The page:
Bahamian Flag

The Bahamian islands, located southeast of Florida, used to be a British colony until gaining the independence in 1973, when its current flag was adopted. It replaces the original British blue ensign which was defaced with the emblem of the Crown Colony of the Bahama Islands. This emblem, dating back to around 1850, consisted of a scene depicting a British ship chasing two pirate ships out to sea and encircled by the motto “Expulsis piratis restituta commercia“, meaning “Pirates expelled, commerce restored”.

The current flag, an amalgamation of elements from the various submissions, consists of three basic elements, including:

  • A black wedge on the left-hand side, representative of the black population on the islands. The color also symbolizes the strength of the Bahamian people, while the directed triangle evokes their enterprise and determination to cultivate the island’s abundant natural resources, both on land and at sea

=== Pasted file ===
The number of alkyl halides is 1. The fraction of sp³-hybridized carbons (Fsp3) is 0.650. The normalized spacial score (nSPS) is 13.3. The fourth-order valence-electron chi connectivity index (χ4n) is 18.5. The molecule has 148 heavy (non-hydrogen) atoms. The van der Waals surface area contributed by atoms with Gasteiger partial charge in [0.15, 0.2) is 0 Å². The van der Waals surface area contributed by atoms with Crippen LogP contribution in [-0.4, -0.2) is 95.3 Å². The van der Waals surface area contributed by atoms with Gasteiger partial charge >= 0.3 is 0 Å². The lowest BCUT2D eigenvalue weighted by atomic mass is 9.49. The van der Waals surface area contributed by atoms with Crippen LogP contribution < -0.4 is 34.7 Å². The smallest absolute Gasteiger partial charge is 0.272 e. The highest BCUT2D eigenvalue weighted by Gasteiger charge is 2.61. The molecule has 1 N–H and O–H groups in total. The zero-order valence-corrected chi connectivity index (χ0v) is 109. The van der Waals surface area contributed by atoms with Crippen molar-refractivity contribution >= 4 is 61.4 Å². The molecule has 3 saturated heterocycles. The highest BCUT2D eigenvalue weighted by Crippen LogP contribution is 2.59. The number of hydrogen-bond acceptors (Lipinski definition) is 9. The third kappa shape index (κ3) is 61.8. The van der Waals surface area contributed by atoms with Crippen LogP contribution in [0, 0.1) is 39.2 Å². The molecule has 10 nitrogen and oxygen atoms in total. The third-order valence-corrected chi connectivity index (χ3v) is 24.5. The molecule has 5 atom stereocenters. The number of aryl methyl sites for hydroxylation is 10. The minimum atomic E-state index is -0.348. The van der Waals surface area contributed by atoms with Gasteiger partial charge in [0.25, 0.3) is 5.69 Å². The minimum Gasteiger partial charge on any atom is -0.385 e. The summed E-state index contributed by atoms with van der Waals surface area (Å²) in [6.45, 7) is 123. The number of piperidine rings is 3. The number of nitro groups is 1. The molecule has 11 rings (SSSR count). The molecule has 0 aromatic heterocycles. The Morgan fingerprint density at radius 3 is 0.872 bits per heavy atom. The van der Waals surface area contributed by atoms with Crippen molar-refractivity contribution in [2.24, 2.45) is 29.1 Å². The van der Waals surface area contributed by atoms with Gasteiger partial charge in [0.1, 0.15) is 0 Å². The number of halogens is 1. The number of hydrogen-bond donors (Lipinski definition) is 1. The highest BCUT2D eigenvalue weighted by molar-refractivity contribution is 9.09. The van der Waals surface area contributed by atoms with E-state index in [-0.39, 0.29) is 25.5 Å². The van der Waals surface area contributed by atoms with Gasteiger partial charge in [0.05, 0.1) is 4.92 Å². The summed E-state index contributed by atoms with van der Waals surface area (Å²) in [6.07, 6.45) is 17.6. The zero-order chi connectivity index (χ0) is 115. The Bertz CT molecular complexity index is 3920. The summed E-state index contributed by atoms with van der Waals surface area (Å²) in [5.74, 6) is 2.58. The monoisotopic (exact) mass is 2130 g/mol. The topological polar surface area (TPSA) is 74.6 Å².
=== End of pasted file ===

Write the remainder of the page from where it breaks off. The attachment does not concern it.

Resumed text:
• Two aquamarine stripes, jointly representing the Caribbean Sea and Atlantic Ocean
  • A golden stripe, in between the other two, which is meant to evoke the sun as well as the country’s beautiful beaches

Under the country’s Law on Merchant Shipping Act, passed in 1976 and later amended in 1982, the Bahamian flag may be used as a “flag of convenience” by any merchant vessels. As a result, any domestic- or foreign-owned vessel, regardless of its country of origin or place of registration, can easily be registered in The Bahamas. Unfortunately, since the law also makes virtually no qualification requirements for ordinary crew members, this has led to the country gaining the reputation of having a poor safety record.

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